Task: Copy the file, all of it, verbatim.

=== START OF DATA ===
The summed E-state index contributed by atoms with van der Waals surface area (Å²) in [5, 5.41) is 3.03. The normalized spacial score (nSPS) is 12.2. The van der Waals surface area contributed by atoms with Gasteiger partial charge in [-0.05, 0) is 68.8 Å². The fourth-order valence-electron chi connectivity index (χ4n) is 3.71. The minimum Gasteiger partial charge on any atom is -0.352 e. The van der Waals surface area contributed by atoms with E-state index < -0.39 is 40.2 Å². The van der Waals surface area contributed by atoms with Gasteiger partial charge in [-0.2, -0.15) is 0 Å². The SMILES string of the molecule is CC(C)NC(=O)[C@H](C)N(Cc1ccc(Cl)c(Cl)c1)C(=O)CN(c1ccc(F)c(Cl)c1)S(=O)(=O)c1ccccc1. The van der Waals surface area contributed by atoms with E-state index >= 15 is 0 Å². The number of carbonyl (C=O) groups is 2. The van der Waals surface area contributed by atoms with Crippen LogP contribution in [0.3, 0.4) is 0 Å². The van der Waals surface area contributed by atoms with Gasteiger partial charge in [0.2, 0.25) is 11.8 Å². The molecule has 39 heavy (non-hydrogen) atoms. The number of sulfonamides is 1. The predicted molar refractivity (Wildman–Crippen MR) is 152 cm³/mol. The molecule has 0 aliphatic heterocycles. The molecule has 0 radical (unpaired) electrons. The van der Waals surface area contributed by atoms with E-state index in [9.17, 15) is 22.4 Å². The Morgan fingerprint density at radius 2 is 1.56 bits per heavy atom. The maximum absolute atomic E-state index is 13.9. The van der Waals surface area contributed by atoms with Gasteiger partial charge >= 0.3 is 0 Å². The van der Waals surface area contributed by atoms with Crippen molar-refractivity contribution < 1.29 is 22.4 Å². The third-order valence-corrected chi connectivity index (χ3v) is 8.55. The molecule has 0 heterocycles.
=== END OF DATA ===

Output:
The summed E-state index contributed by atoms with van der Waals surface area (Å²) in [5, 5.41) is 3.03. The normalized spacial score (nSPS) is 12.2. The van der Waals surface area contributed by atoms with Gasteiger partial charge in [-0.05, 0) is 68.8 Å². The fourth-order valence-electron chi connectivity index (χ4n) is 3.71. The minimum Gasteiger partial charge on any atom is -0.352 e. The van der Waals surface area contributed by atoms with E-state index < -0.39 is 40.2 Å². The van der Waals surface area contributed by atoms with Gasteiger partial charge in [-0.2, -0.15) is 0 Å². The SMILES string of the molecule is CC(C)NC(=O)[C@H](C)N(Cc1ccc(Cl)c(Cl)c1)C(=O)CN(c1ccc(F)c(Cl)c1)S(=O)(=O)c1ccccc1. The van der Waals surface area contributed by atoms with E-state index >= 15 is 0 Å². The number of carbonyl (C=O) groups is 2. The van der Waals surface area contributed by atoms with Crippen LogP contribution in [0.3, 0.4) is 0 Å². The van der Waals surface area contributed by atoms with Gasteiger partial charge in [0.2, 0.25) is 11.8 Å². The molecule has 39 heavy (non-hydrogen) atoms. The number of sulfonamides is 1. The predicted molar refractivity (Wildman–Crippen MR) is 152 cm³/mol. The molecule has 0 aliphatic heterocycles. The molecule has 0 radical (unpaired) electrons. The van der Waals surface area contributed by atoms with E-state index in [9.17, 15) is 22.4 Å². The Morgan fingerprint density at radius 2 is 1.56 bits per heavy atom. The maximum absolute atomic E-state index is 13.9. The van der Waals surface area contributed by atoms with Gasteiger partial charge >= 0.3 is 0 Å². The van der Waals surface area contributed by atoms with Crippen molar-refractivity contribution < 1.29 is 22.4 Å². The third-order valence-corrected chi connectivity index (χ3v) is 8.55. The molecule has 0 heterocycles.